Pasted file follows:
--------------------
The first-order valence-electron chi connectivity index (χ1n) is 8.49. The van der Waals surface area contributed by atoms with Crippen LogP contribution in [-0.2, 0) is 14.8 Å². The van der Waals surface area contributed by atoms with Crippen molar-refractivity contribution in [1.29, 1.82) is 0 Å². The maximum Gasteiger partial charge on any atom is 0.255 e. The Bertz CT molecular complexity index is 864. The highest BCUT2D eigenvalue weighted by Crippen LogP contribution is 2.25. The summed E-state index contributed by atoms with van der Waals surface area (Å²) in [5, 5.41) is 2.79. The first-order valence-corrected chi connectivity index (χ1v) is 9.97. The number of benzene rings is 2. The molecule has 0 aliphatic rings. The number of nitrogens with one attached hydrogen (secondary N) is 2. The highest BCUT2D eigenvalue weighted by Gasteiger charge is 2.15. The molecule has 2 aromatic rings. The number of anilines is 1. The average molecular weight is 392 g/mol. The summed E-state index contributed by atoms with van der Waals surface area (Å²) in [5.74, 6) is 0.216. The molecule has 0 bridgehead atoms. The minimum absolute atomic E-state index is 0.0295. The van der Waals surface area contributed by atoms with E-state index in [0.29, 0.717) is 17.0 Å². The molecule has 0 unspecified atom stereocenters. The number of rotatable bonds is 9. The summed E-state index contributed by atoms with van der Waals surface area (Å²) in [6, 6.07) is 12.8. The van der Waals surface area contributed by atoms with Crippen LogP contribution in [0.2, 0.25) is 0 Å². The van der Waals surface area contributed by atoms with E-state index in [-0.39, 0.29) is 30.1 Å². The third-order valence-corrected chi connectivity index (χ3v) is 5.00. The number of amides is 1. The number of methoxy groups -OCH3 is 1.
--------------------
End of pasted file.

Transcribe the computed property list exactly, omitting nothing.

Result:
The first-order valence-electron chi connectivity index (χ1n) is 8.49. The van der Waals surface area contributed by atoms with Crippen LogP contribution in [-0.2, 0) is 14.8 Å². The van der Waals surface area contributed by atoms with Crippen molar-refractivity contribution in [1.29, 1.82) is 0 Å². The maximum Gasteiger partial charge on any atom is 0.255 e. The Bertz CT molecular complexity index is 864. The highest BCUT2D eigenvalue weighted by Crippen LogP contribution is 2.25. The summed E-state index contributed by atoms with van der Waals surface area (Å²) in [5, 5.41) is 2.79. The first-order valence-corrected chi connectivity index (χ1v) is 9.97. The number of benzene rings is 2. The molecule has 0 aliphatic rings. The number of nitrogens with one attached hydrogen (secondary N) is 2. The highest BCUT2D eigenvalue weighted by Gasteiger charge is 2.15. The molecule has 2 aromatic rings. The number of anilines is 1. The average molecular weight is 392 g/mol. The summed E-state index contributed by atoms with van der Waals surface area (Å²) in [5.74, 6) is 0.216. The molecule has 0 bridgehead atoms. The minimum absolute atomic E-state index is 0.0295. The van der Waals surface area contributed by atoms with E-state index in [0.29, 0.717) is 17.0 Å². The molecule has 0 unspecified atom stereocenters. The number of rotatable bonds is 9. The summed E-state index contributed by atoms with van der Waals surface area (Å²) in [6, 6.07) is 12.8. The van der Waals surface area contributed by atoms with Crippen LogP contribution in [0.2, 0.25) is 0 Å². The van der Waals surface area contributed by atoms with E-state index in [-0.39, 0.29) is 30.1 Å². The third-order valence-corrected chi connectivity index (χ3v) is 5.00. The number of amides is 1. The number of methoxy groups -OCH3 is 1.